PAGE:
In the latest chapter in a long-running battle about retiree health and life insurance benefits, the Tenth Circuit recently brought retiree Plaintiffs’ fiduciary breach claims back to life. In doing so, the Tenth Circuit sided with the Second Circuit in a circuit split on the applicable statute of limitations for ERISA fiduciary breach claims. Fulghum v. Embarq Corp, No. 13-3230 (10th Cir. 2/24/15).
Our sole focus today is the Tenth Circuit’s interpretation of ERISA Section 413, which provides that a fiduciary breach claim must be brought within 6 years of the last alleged breach, or the latest date the fiduciary could have cured the breach, whichever occurs first. In cases of “fraud or concealment,” however, a claim may be brought within 6 years of discovery of the breach. Here, Plaintiffs argued that their claims were timely because they were filed within 6 years of plan amendments that led to discovery of the alleged fraudulent breaches. The core dispute was whether the “fraud or concealment” exception to the general limitations period requires proof of concealment by the fiduciary, or applies in all cases of alleged fraudulent breach.
The district court ruled that the “fraud or concealment” exception requires proof of the fiduciary’s affirmative concealment of the alleged breach and was thus inapplicable. On appeal, the Tenth Circuit acknowledged the circuit split on the issue. The majority view, shared by several circuits including the First, Seventh, and Ninth, is that the “fraud or concealment” exception requires concealment of an alleged breach.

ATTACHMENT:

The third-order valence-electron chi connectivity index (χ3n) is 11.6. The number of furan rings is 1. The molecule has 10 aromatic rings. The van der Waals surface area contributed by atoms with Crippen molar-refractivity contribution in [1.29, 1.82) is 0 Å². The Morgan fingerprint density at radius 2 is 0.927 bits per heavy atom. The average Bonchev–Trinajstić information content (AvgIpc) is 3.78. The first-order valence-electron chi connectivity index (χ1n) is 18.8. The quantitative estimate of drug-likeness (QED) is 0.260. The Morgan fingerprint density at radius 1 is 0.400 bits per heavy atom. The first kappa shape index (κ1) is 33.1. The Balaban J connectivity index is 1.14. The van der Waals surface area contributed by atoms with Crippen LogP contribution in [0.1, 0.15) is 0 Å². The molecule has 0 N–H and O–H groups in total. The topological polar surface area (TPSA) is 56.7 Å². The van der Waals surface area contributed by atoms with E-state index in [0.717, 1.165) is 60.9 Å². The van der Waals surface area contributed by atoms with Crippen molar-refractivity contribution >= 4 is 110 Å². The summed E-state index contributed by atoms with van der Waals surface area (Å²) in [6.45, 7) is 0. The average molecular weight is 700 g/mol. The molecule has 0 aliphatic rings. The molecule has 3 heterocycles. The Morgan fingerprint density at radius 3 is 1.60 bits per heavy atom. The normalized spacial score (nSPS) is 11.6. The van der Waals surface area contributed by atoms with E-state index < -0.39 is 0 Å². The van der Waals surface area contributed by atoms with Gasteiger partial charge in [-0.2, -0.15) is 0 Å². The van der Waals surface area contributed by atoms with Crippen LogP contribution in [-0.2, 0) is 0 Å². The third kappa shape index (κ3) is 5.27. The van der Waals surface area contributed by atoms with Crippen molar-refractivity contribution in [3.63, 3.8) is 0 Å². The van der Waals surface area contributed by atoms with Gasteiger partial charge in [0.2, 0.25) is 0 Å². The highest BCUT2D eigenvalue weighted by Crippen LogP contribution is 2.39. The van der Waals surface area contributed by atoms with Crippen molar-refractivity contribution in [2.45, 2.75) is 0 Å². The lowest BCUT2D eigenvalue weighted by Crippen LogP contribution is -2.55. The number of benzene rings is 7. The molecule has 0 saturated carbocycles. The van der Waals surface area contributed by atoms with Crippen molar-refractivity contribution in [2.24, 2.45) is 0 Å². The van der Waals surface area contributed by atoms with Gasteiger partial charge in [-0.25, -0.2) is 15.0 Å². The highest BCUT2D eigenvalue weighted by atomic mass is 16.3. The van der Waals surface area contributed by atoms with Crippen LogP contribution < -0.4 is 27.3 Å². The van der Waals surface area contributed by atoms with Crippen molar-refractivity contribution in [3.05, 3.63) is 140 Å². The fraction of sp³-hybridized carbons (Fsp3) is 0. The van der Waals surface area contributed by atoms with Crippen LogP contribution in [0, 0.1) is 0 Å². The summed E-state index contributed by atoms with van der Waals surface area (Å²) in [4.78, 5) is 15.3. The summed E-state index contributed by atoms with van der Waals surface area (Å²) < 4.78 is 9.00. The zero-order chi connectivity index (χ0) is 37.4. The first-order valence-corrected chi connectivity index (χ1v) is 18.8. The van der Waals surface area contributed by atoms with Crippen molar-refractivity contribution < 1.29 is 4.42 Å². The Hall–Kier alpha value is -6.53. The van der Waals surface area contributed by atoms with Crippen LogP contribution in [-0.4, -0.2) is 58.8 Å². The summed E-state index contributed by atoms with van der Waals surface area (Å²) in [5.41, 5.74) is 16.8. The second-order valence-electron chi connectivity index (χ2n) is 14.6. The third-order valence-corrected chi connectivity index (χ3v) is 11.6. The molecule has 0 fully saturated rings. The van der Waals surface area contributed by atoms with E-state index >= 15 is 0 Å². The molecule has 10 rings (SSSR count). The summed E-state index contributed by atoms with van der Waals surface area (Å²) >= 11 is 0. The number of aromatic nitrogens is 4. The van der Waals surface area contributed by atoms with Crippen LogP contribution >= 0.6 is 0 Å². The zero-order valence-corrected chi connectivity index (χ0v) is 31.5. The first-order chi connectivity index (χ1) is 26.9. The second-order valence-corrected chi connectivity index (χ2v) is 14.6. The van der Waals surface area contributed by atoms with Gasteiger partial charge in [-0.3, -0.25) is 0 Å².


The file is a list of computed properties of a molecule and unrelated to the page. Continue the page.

On the other hand, the Second Circuit has refused to “fus[e] the phrase ‘fraud or concealment’ into the single term ‘fraudulent concealment.’” It therefore applies the exception when a breach claim is based on fraud or there is proof of fiduciary concealment. Here, the Tenth Circuit adopted the Second Circuit’s interpretation of the scope of the exception. The Tenth Circuit reasoned that its interpretation remedies “what would otherwise be a harsh result in situations where a fiduciary has engaged in prohibited conduct that cannot readily be discovered.” According to the court, this is consistent with ERISA’s goal of ensuring adequate disclosures to plan participants. The court noted that because Plaintiffs did not allege concealment of the breach, on remand Plaintiffs’ fiduciary breach claims would be found timely only if the alleged breach was based on a theory of fraud.
Now that the Tenth Circuit has driven a further wedge into this circuit split, it would be nice to get some clarity from the Supreme Court on the issue. For now, the Second and Tenth Circuits will remain plaintiff-friendly venues for more tenuous fiduciary breach claims that would be untimely in most other jurisdictions.